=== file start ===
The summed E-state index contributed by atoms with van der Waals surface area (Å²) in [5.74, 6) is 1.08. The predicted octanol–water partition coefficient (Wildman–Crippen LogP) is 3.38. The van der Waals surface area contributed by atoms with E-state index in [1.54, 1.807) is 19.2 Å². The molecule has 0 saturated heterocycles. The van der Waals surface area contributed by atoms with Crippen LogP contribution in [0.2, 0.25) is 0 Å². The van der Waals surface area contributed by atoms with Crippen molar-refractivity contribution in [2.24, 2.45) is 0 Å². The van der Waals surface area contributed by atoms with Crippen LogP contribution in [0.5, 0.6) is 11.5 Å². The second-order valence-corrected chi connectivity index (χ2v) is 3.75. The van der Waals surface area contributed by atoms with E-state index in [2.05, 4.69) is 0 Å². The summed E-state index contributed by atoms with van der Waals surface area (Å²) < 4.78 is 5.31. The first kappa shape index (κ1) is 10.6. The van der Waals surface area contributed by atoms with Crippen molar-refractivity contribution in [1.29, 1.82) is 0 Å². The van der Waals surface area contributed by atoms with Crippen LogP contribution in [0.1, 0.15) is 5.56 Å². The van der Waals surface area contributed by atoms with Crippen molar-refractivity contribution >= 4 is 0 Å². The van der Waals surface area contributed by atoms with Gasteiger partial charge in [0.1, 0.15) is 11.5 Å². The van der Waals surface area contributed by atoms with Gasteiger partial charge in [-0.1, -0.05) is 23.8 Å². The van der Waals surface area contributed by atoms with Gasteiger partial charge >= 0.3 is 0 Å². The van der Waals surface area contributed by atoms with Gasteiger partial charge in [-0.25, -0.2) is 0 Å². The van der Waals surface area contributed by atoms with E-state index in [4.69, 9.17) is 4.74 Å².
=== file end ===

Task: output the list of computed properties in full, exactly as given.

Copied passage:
The summed E-state index contributed by atoms with van der Waals surface area (Å²) in [5.74, 6) is 1.08. The predicted octanol–water partition coefficient (Wildman–Crippen LogP) is 3.38. The van der Waals surface area contributed by atoms with E-state index in [1.54, 1.807) is 19.2 Å². The molecule has 0 saturated heterocycles. The van der Waals surface area contributed by atoms with Crippen LogP contribution in [0.2, 0.25) is 0 Å². The van der Waals surface area contributed by atoms with Crippen molar-refractivity contribution in [2.24, 2.45) is 0 Å². The van der Waals surface area contributed by atoms with Crippen LogP contribution in [0.5, 0.6) is 11.5 Å². The second-order valence-corrected chi connectivity index (χ2v) is 3.75. The van der Waals surface area contributed by atoms with E-state index in [2.05, 4.69) is 0 Å². The summed E-state index contributed by atoms with van der Waals surface area (Å²) < 4.78 is 5.31. The first kappa shape index (κ1) is 10.6. The van der Waals surface area contributed by atoms with Crippen molar-refractivity contribution in [1.29, 1.82) is 0 Å². The van der Waals surface area contributed by atoms with Crippen LogP contribution in [0.1, 0.15) is 5.56 Å². The van der Waals surface area contributed by atoms with Crippen molar-refractivity contribution >= 4 is 0 Å². The van der Waals surface area contributed by atoms with Gasteiger partial charge in [0.1, 0.15) is 11.5 Å². The van der Waals surface area contributed by atoms with Gasteiger partial charge in [-0.1, -0.05) is 23.8 Å². The van der Waals surface area contributed by atoms with Gasteiger partial charge >= 0.3 is 0 Å². The van der Waals surface area contributed by atoms with Gasteiger partial charge in [-0.25, -0.2) is 0 Å². The van der Waals surface area contributed by atoms with E-state index in [4.69, 9.17) is 4.74 Å².